Photo courtesy of Pioneer High School FaceBook Page

Pioneer Alternative School in Prineville Opens its Doors 

The alternative school is increasing graduation rates, number of college-going students

Once a low-key alternative program, plagued with an undesirable reputation and operating out of mobile classrooms, Prineville’s Pioneer Alternative School has evolved and found its rightful place in the Crook County School District. 

School officials cut the ribbon on Pioneer High School’s permanent location last month. Prior to opening the permanent location, the Pioneer program, which started as a credit recovery program in the fall of 2005, operated out of module classrooms and the former Crook County Elementary campus.

Back in the old days, it [Pioneer] sucked, it sucked to be a student at Pioneer, and it sucked to be a staff member.

Pete Goodrich, Assistant principal

According to assistant principal Pete Goodrich, “back in the old days, it [Pioneer] sucked, it sucked to be a student at Pioneer, and it sucked to be a staff member. Because it was much more like an in-school suspension sort of operation and was very grim.”

Goodrich continued, “over the last 10 years, the focus has been more and more on making it that kind of a school where students want to be. Now students are asking to come to Pioneer, that’s been our goal and the new building is just kind of icing on the cake. And that’s arguably an expression of the district’s interest in acknowledging Pioneer’s growth and its role.”

When most people think of alternative schools, they think of last-chance schools for students who have been expelled. But Goodrich disagrees with this stereotype, “We are a placement of choice. So that means, you know, students ask to come here. We’re not an expulsion, or disciplinary placement. There are some people still in the community who think that Pioneer is where the bad kids go. But I would argue that really, if you look at our cross section of our student body, we’re serving the same groups of students as Crook County High School.”   

Pioneer’s ultimate goal is to get diplomas into student’s hands, be this through a conventional Oregon Department of Education diploma, or a GED for which Pioneer offers testing and prep. Though, they do always push students to get a traditional diploma, Goodrich added.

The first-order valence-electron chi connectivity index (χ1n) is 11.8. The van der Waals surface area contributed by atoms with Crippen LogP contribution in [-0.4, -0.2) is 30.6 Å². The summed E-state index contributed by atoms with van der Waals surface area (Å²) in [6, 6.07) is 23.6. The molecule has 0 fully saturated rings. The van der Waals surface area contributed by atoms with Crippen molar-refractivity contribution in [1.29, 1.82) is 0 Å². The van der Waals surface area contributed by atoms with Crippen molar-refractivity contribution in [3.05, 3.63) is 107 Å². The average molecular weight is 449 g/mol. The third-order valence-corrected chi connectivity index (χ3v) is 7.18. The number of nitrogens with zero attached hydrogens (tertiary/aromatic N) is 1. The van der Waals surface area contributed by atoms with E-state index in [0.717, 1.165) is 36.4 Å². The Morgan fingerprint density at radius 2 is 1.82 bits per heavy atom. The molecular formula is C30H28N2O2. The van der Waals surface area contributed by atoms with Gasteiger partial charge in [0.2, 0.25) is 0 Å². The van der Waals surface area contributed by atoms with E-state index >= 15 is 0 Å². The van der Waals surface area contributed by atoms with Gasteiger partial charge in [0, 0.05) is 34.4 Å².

Pioneer seems to be excelling at this, as their Oregon Department of Education Report Card shows that the on-time graduation rate has soared. The 2020 to 2021 school year had only 47 percent of students graduating on time. This number climbed to 79 percent last school year, which is an incredible feat that puts Pioneer in line with the state average. 

The new Pioneer building is located near Crook County High School, which allows students to not feel too disconnected from the main high school and use their specialized career technical education classes or arts classes. 

Goodrich echoed excitement over the district investing in Pioneer, and is thrilled the students have their own building where they can develop at their own pace. 

As students settle into their new setting at Pioneer, the future for the program and their students appears promising. 


  • Wes McGovern

    When Wes McGovern isn’t scouting out stories for The Obsidian or acquainting himself with the history and minute details of journalism — past and present — you can find him juggling his 5 AP classes, studying politics, reading some form of news or blowing off steam at the mountain. Wes is very excited to lead the first cohort of Future Journalists of America and believes very strongly in the mission of inspiring future generations to pursue the very rewarding, and often chaotic world that is disseminating the truth.

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